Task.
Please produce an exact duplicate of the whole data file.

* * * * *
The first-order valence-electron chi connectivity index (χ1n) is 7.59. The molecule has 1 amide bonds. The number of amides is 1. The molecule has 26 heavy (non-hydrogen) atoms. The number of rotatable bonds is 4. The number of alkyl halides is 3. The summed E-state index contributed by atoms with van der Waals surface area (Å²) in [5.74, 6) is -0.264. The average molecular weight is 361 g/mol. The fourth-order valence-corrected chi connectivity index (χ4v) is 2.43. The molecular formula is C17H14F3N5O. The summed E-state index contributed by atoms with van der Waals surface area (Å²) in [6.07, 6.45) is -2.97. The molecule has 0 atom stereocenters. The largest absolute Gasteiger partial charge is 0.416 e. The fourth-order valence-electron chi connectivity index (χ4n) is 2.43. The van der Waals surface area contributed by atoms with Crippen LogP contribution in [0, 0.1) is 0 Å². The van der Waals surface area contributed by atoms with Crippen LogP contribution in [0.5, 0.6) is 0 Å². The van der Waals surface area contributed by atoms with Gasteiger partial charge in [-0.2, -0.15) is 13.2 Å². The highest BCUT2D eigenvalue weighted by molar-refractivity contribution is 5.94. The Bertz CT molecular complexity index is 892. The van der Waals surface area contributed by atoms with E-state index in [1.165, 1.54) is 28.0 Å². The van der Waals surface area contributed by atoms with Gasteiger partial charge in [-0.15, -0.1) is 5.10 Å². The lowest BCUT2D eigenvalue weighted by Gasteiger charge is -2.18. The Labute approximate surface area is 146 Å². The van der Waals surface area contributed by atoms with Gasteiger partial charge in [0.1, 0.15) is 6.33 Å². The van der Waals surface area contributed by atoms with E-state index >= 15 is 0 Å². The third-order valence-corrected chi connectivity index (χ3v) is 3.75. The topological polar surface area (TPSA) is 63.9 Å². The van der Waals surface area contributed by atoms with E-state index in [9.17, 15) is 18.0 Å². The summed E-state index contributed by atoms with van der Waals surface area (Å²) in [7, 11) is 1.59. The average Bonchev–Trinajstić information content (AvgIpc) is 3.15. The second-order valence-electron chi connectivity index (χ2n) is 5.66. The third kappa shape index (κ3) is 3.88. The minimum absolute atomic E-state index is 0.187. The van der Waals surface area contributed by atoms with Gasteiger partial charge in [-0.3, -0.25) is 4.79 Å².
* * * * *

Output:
The first-order valence-electron chi connectivity index (χ1n) is 7.59. The molecule has 1 amide bonds. The number of amides is 1. The molecule has 26 heavy (non-hydrogen) atoms. The number of rotatable bonds is 4. The number of alkyl halides is 3. The summed E-state index contributed by atoms with van der Waals surface area (Å²) in [5.74, 6) is -0.264. The average molecular weight is 361 g/mol. The fourth-order valence-corrected chi connectivity index (χ4v) is 2.43. The molecular formula is C17H14F3N5O. The summed E-state index contributed by atoms with van der Waals surface area (Å²) in [6.07, 6.45) is -2.97. The molecule has 0 atom stereocenters. The largest absolute Gasteiger partial charge is 0.416 e. The fourth-order valence-electron chi connectivity index (χ4n) is 2.43. The van der Waals surface area contributed by atoms with Crippen LogP contribution in [0, 0.1) is 0 Å². The van der Waals surface area contributed by atoms with Crippen LogP contribution in [0.5, 0.6) is 0 Å². The van der Waals surface area contributed by atoms with Gasteiger partial charge in [-0.2, -0.15) is 13.2 Å². The highest BCUT2D eigenvalue weighted by molar-refractivity contribution is 5.94. The Bertz CT molecular complexity index is 892. The van der Waals surface area contributed by atoms with E-state index in [1.165, 1.54) is 28.0 Å². The van der Waals surface area contributed by atoms with Gasteiger partial charge in [-0.15, -0.1) is 5.10 Å². The lowest BCUT2D eigenvalue weighted by Gasteiger charge is -2.18. The Labute approximate surface area is 146 Å². The van der Waals surface area contributed by atoms with Gasteiger partial charge in [0.1, 0.15) is 6.33 Å². The van der Waals surface area contributed by atoms with E-state index >= 15 is 0 Å². The third-order valence-corrected chi connectivity index (χ3v) is 3.75. The topological polar surface area (TPSA) is 63.9 Å². The van der Waals surface area contributed by atoms with E-state index in [9.17, 15) is 18.0 Å². The summed E-state index contributed by atoms with van der Waals surface area (Å²) in [7, 11) is 1.59. The average Bonchev–Trinajstić information content (AvgIpc) is 3.15. The second-order valence-electron chi connectivity index (χ2n) is 5.66. The third kappa shape index (κ3) is 3.88. The minimum absolute atomic E-state index is 0.187. The van der Waals surface area contributed by atoms with Gasteiger partial charge in [-0.3, -0.25) is 4.79 Å².